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Medical Journal of Australia. 2015 Apr 6; 202(6):289-90.Add to my documents.
Geneva, Switzerland, UNAIDS, 2005 Dec.  p. (UNAIDS/05.19E)Acquired Immunodeficiency Syndrome (AIDS) has killed more than 25 million people since it was first recognized in 1981, making it one of the most destructive epidemics in recorded history. Despite recent, improved access to antiretroviral treatment and care in many regions of the world, the AIDS epidemic claimed 3.1 million [2.8--3.6 million] lives in 2005; more than half a million (570 000) were children. The total number of people living with the human immunodeficiency virus (HIV) reached its highest level: an estimated 40.3 million [36.7--45.3 million] people are now living with HIV. Close to 5 million people were newly infected with the virus in 2005. There is ample evidence that HIV does yield to determined and concerted interventions. Sustained efforts in diverse settings have helped bring about decreases in HIV incidence among men who have sex with men in many Western countries, among young people in Uganda, among sex workers and their clients in Thailand and Cambodia, and among injecting drug users in Spain and Brazil. Now there is new evidence that prevention programmes initiated some time ago are finally helping to bring down HIV prevalence in Kenya and Zimbabwe, as well as in urban Haiti. The number of people living with HIV has increased in all but one region in the past two years. In the Caribbean, the second-most affected region in the world, HIV prevalence overall showed no change in 2005, compared with 2003. (excerpt)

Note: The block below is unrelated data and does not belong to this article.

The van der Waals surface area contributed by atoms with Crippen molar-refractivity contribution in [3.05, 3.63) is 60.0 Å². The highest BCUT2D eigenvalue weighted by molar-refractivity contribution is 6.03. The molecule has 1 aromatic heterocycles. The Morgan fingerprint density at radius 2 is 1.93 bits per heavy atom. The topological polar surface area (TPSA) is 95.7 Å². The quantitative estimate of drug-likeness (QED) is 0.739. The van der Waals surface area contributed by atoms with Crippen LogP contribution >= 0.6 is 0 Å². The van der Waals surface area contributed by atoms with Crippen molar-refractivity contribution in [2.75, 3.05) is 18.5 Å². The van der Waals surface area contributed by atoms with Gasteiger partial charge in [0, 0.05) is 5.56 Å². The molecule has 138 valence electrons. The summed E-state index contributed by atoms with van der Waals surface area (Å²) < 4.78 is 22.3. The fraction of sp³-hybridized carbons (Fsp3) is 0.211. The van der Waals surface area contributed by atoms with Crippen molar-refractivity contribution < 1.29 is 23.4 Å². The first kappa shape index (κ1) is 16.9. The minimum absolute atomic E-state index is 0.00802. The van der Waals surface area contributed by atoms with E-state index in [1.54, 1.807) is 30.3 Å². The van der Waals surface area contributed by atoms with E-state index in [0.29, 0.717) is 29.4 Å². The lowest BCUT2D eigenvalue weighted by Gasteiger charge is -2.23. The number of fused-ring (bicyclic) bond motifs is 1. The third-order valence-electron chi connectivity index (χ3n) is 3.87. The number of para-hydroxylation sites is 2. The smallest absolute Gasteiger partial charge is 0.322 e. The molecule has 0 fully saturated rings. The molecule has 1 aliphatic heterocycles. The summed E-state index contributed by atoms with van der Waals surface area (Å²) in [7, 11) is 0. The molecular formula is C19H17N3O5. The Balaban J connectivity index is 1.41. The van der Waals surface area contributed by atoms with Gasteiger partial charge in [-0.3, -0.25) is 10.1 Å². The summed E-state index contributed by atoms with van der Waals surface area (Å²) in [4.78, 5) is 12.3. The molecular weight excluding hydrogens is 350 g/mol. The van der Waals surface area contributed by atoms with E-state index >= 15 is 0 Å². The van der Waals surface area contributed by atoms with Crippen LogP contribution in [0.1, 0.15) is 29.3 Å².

Geneva, Switzerland, WHO, Department of Gender and Women's Health, 2002. x, 83 p.This critical review of tools for gender analysis and their application to health was carried out to support who’s Gender Team in identifying possible strategies for implementing the Gender Policy for who. One component of implementation is providing who staff with support in a) understanding why it is necessary to address the impact of gender on health and health services and b) knowing how to address this impact as it pertains to their own field of work. Since many agencies facing similar tasks have developed tools for mainstreaming gender, it seemed appropriate for the Gender Working Group to consider their usefulness for health rather than immediately embarking on a process of developing its own tools. This review is intended as background for use by anyone working on or interested in gender and health, and particularly by who staff working on gender issues. It assumes an understanding of the who Gender Policy for who, and of the challenges in mainstreaming gender. It is therefore written in a shorthand form, aiming simply to clarify the content of different tools, and to what extent they could be used in support of implementing who’s Gender Policy. There is a complementary volume to this review which is designed as an educational tool for those not necessarily familiar with gender analysis, which provides an overview of gender tools that may be used for integrating gender issues in health. (excerpt)